The world’s population is growing, and so is the need for water, food and energy. By 2030, there will be 1 billion more people on the planet and global demand for water could outstrip supply by 40%, according to the United Nations. Not only is the need for water escalating, the utilities and companies that supply that water face major operational challenges daily.
Delivering a stable and reliable water supply into the future requires new technologies and systems that are capable of monitoring water resources in real-time. It is here that Internet of Things (IoT) solutions can address the many issues facing existing water supply infrastructure around the world.
Using IoT to address global water challenges
Due to the impact of climate change and as the global population grows; existing water infrastructure is increasingly under enormous pressure. The 2020 UN World Water Report highlighted that water use has increased six fold in the past century and continues to rise, while climate breakdown means that more areas of the world will see stress on their water supplies. This includes regions such as Europe, Asia and North America, where supplies were previously abundant.
Experts believe, IoT solutions such as smart devices and sensors can make water management more efficient and safer for users through real-time data collection, alerting and actions to prevent issues from occurring.
Another critical issue that can be improved with the use of the technology is mitigating water loss, delivering enhanced water storage solutions, as well as improving meter reading, which will drive accurate billing.
According to the World Resources Institute (WRI) water infrastructure―treatment plants, pipes, and sewer systems―is in a state of disrepair around the world. The WRI also noted in a 2017 report that in the USA alone, 6 billion gallons (22 billion litres) of treated water were lost per day.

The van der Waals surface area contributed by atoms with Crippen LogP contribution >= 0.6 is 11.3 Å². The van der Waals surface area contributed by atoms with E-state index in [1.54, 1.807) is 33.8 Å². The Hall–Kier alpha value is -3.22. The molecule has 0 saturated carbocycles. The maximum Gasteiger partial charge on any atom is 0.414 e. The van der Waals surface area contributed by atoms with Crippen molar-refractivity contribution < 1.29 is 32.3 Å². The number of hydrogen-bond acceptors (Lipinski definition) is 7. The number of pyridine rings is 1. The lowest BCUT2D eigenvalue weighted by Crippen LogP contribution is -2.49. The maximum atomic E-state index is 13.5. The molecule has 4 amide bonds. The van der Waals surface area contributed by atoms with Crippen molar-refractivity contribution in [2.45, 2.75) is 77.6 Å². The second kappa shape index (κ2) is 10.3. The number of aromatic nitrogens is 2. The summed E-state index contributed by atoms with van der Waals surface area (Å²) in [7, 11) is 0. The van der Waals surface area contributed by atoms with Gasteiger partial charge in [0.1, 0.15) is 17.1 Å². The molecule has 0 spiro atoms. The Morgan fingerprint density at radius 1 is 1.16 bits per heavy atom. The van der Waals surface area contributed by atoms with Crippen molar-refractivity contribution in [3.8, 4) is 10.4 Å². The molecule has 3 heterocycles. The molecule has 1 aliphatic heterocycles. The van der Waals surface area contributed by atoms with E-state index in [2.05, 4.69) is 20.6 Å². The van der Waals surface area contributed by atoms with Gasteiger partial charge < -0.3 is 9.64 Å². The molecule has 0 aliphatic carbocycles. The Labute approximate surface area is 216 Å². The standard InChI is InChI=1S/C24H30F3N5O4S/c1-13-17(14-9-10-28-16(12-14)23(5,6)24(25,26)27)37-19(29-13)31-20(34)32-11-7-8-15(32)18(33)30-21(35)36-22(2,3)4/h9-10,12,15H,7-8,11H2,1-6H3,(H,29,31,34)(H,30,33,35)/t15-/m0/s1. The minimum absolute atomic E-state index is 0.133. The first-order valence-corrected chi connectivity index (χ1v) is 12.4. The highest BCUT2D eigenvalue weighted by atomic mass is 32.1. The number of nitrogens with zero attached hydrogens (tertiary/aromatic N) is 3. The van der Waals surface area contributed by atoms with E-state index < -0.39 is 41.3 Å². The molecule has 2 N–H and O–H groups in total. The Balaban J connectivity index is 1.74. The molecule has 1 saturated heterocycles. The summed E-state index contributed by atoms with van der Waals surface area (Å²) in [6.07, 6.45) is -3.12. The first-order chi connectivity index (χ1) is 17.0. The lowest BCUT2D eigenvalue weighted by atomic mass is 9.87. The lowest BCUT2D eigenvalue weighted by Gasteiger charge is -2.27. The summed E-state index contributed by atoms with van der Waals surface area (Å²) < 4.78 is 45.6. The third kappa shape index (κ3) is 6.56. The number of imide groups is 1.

Lessons from South Africa
IoT.nxt have devised and installed two IoT technology solutions in South Africa since the start of the year to improve water resource management. A subsidiary of Vodacom Group, the company is developing new approaches to address challenges faced by managers of water facilities.
“The introduction of IoT technology to better manage water infrastructure has the potential to enhance efficiencies across the entire water supply chain. World Water Day, celebrated on 22 March this year will amplify the global challenges, especially around the management of infrastructure. Those challenges informed the development of our solutions and we have recorded positive results with the projects already implemented,” says Richmond Nkambule, Business Development, Sales, at IoT.nxt.
The first project rolled out at the start of the year is at a district municipality in a rural area of South Africa that provides the municipality with a real time view of its water infrastructure. Faulty meters and accurate consumption can now be monitored, maintenance teams will receive instant alerts via email or SMS about faults, and corrective action can be taken in a very short time frame. Alerts include the GPS location of the meter, its status, flow rates and consumption.